COLUMBUS, Ohio — Ohio Gov. Mike DeWine gave the latest COVID-19 update on Thursday, just one day after the state legislature decided to override his veto on a bill that gives lawmakers the power to revoke health orders.
That was just one of several topics that was brought up during the governor's briefing. Check out our rundown:
SENATE BILL 22
Earlier this week, Gov. DeWine vetoed Senate Bill 22 -- but the state legislature took action by overriding his veto Wednesday, opening the door for the General Assembly to be able to reject any of the governor’s or health department’s health orders.
DeWine said Thursday his frustration about the override has more to do about the future than about the current pandemic.
"My passion comes from a deep concern and a belief that this is not the only crisis we will face. It may be a national or international crisis like this one. It may be something that impacts a community, if someone comes in from an area that has Ebola and a local health department no longer has the ability to quarantine them," DeWine explained.
"The Senate bill in question would allow state lawmakers to rescind public health orders issued by the governor or the Ohio Department of Health as soon as they take effect, as well as prevent the governor from reintroducing similar orders for at least 60 days," the Associated Press reported.
When issuing his veto, Gov. DeWine said Senate Bill 22 jeopardizes the safety of every Ohioan.
"It goes well beyond the issues that have occurred during the COVID-19 pandemic," DeWine said. "SB 22 strikes at the heart of local health departments’ ability to move quickly to protect the public from the most serious emergencies Ohio could face."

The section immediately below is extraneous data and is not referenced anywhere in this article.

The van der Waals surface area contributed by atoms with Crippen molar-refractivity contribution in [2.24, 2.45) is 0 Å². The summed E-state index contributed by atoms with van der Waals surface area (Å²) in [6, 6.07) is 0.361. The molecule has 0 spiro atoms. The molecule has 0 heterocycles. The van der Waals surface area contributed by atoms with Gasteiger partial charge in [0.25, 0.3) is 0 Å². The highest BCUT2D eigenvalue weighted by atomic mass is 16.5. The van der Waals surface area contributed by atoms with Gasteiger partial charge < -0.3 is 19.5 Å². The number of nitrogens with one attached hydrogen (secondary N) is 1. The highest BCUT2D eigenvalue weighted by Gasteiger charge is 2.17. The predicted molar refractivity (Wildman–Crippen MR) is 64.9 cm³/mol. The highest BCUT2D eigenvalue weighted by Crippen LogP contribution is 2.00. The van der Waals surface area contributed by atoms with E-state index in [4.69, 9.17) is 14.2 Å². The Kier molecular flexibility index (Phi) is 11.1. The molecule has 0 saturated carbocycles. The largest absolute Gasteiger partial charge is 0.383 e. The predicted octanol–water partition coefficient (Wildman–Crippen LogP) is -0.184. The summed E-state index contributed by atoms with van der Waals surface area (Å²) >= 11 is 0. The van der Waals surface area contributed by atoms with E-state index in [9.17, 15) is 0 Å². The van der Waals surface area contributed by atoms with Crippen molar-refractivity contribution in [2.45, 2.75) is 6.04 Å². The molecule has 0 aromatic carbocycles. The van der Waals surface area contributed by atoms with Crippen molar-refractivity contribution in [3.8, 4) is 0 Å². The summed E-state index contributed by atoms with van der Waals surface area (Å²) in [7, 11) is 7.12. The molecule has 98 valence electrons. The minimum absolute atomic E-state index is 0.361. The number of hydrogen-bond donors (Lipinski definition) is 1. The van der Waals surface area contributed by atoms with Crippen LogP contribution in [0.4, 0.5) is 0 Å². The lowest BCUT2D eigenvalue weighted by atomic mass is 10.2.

We're just a few days away from all Ohioans ages 16 and older becoming eligible to get a COVID-19 vaccine starting Monday, March 29.
On Thursday, DeWine announced that beginning this weekend, the state's COVID-19 vaccine online portal will permit everyone in the state age 16-years-old and older to begin scheduling for the vaccine.
Will there be enough vaccine supply to meet the demand? The governor says yes.
In addition to the mass vaccination site at Cleveland State University's Wolstein Center, DeWine says the state will soon have 11 stationary sites and 4 mobile clinics that will travel throughout specific regions of the state. He added that these locations will primarily offer the Johnson & Johnson vaccine, which only requires one dose.
DeWine said if the vaccines arrive on time, the new sites should open by next Wednesday, March 31. Among the new locations will be the Summit County Fairgrounds, which DeWine said would have 5,000 doses per week available.
DeWine added that the state is anticipating receiving a total of 571,000 doses of the vaccine next week.
You can watch Thursday's briefing in the player below: